China under threat as the world starts to stir on interest rates

Globally monetary policies are diverging, creating the potential for unintentional but quite disruptive consequences for not just the global economy but the financial stability of individual economies within.

The shift in policies is occurring largely within the developed world, led by the US and its Federal Reserve Board.

Higher US interest rates would reduce Chinese companies’ access to global debt markets and trigger capital outflows from China.Credit:AP

If the Fed meets market expectations, it will lift US interest rates by at least five 25 basis point moves this year, while also starting to shrink a balance sheet swollen by its $US5 trillion ($7 trillion) or so of liquidity it injected into the US and global financial systems in response to the pandemic.

In Europe the European Central Bank has played down suggestions of any rate hike this year but market rates are rising in expectation that a spike in inflation, falling unemployment, labour shortages and the impact of the Fed’s policies on the euro will force it to raise its policy rate from minus 0.5 per cent by two 0.10 per cent increments.

On Tuesday the Reserve Bank announced the end of its quantitative easing – its purchases of government bonds to provide liquidity and keep market rates low — and is pushing back at suggestions that it should start raising the cash rate from its current 0.10 per cent level.

The market isn’t convinced it will be able to maintain that position in the face of rising inflation, low unemployment and Fed-induced increases in interest rates elsewhere that will have implications for global capital flows and currency relativities, including the relationship between the Australian and US dollars.

Most impacted by a significant surge in US interest rates and, if markets behave rationally, a significant strengthening of the US dollar against other currencies will be less-developed economies including (and, in terms of the implications for the global economy and geopolitics, most notably) China.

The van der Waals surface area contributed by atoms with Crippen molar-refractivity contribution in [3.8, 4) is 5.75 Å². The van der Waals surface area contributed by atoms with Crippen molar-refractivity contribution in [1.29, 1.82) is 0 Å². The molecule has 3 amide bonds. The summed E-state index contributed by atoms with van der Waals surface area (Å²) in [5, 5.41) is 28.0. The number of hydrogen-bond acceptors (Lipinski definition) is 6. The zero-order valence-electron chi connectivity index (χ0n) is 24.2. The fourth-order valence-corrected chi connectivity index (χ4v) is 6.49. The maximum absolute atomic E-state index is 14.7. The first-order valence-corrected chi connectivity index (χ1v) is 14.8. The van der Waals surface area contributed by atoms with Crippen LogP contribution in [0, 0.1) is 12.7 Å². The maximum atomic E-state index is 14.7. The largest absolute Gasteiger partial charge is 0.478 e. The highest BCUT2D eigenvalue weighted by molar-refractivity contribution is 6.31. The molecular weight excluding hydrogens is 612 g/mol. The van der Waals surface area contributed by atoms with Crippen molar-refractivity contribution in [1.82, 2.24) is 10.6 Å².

If US rates rise faster and further than those in other jurisdictions and the US dollar strengthens, capital will be attracted out of other economies and towards the US in pursuit of the more attractive income streams and the capital gains from the currency appreciation.

That would mean potentially significant currency depreciation for those economies on the other end of those capital flows, higher inflation rates as the cost of imported goods rose and lower standards of living.

Defending their currencies would entail higher interest rates, regardless of their economic conditions, and reduced holdings of foreign reserves.

Chinese President Xi Jinping urged the West to think carefully about shifting their monetary policies at the virtual World Economic Forum last month.Credit:AP

For Australia, a slightly lower dollar probably wouldn’t disturb the RBA, although it wouldn’t want too abrupt or volatile a descent or too much of an inflationary threat given our inflation rate is already rising and is slightly beyond its target range.

For emerging economies, particularly those within Asia, higher US rates, a stronger US dollar, tighter global monetary conditions and lower global growth could present a threat to their stability.

During the pandemic already high levels of government debt in emerging market economies have grown substantially. The International Monetary Fund says average gross government debt in those economies has risen 10 percentage points to 64 per cent of GDP between 2019 and the end of last year.

Those economies aren’t rebounding from the pandemic as quickly and as hard as the US or Europe – or Australia –and are more reliant on exports. Much of their borrowings, at both government and corporate levels, are in US dollars.

If US rates rise sharply and the dollar follows suit, global growth will slow and the cost of servicing and repaying US dollar-denominated debt with depreciating local currencies will also rise significantly and the ability to borrow or refinance would be reduced by the likelihood of large capital outflows.